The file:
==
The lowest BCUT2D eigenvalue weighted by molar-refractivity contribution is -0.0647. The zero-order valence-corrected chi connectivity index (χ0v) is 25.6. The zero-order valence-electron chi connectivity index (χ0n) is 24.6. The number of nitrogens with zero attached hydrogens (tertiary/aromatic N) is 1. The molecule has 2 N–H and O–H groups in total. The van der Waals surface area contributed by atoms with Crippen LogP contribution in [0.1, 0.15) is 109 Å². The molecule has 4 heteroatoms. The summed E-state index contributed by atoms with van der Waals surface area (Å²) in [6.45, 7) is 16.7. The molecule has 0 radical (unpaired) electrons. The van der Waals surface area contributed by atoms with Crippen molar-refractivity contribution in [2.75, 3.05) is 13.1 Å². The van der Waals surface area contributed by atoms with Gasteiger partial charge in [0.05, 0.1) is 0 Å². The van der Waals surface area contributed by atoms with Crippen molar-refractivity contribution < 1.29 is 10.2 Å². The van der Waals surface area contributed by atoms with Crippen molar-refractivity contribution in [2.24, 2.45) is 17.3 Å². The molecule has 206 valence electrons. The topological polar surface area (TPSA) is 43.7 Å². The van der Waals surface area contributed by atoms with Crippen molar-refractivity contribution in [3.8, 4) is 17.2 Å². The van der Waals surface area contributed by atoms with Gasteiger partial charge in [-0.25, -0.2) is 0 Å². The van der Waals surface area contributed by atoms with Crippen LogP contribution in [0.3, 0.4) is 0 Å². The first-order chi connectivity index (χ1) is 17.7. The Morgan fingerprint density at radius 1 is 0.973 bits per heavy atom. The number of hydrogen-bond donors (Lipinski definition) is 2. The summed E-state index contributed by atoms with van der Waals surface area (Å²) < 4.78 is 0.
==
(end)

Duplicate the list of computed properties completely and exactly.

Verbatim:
The lowest BCUT2D eigenvalue weighted by molar-refractivity contribution is -0.0647. The zero-order valence-corrected chi connectivity index (χ0v) is 25.6. The zero-order valence-electron chi connectivity index (χ0n) is 24.6. The number of nitrogens with zero attached hydrogens (tertiary/aromatic N) is 1. The molecule has 2 N–H and O–H groups in total. The van der Waals surface area contributed by atoms with Crippen LogP contribution in [0.1, 0.15) is 109 Å². The molecule has 4 heteroatoms. The summed E-state index contributed by atoms with van der Waals surface area (Å²) in [6.45, 7) is 16.7. The molecule has 0 radical (unpaired) electrons. The van der Waals surface area contributed by atoms with Crippen molar-refractivity contribution in [2.75, 3.05) is 13.1 Å². The van der Waals surface area contributed by atoms with Gasteiger partial charge in [0.05, 0.1) is 0 Å². The van der Waals surface area contributed by atoms with Crippen molar-refractivity contribution < 1.29 is 10.2 Å². The van der Waals surface area contributed by atoms with Crippen molar-refractivity contribution in [2.24, 2.45) is 17.3 Å². The molecule has 206 valence electrons. The topological polar surface area (TPSA) is 43.7 Å². The van der Waals surface area contributed by atoms with Crippen molar-refractivity contribution in [3.8, 4) is 17.2 Å². The van der Waals surface area contributed by atoms with Gasteiger partial charge in [-0.25, -0.2) is 0 Å². The van der Waals surface area contributed by atoms with Crippen LogP contribution in [0.3, 0.4) is 0 Å². The first-order chi connectivity index (χ1) is 17.7. The Morgan fingerprint density at radius 1 is 0.973 bits per heavy atom. The number of hydrogen-bond donors (Lipinski definition) is 2. The summed E-state index contributed by atoms with van der Waals surface area (Å²) < 4.78 is 0.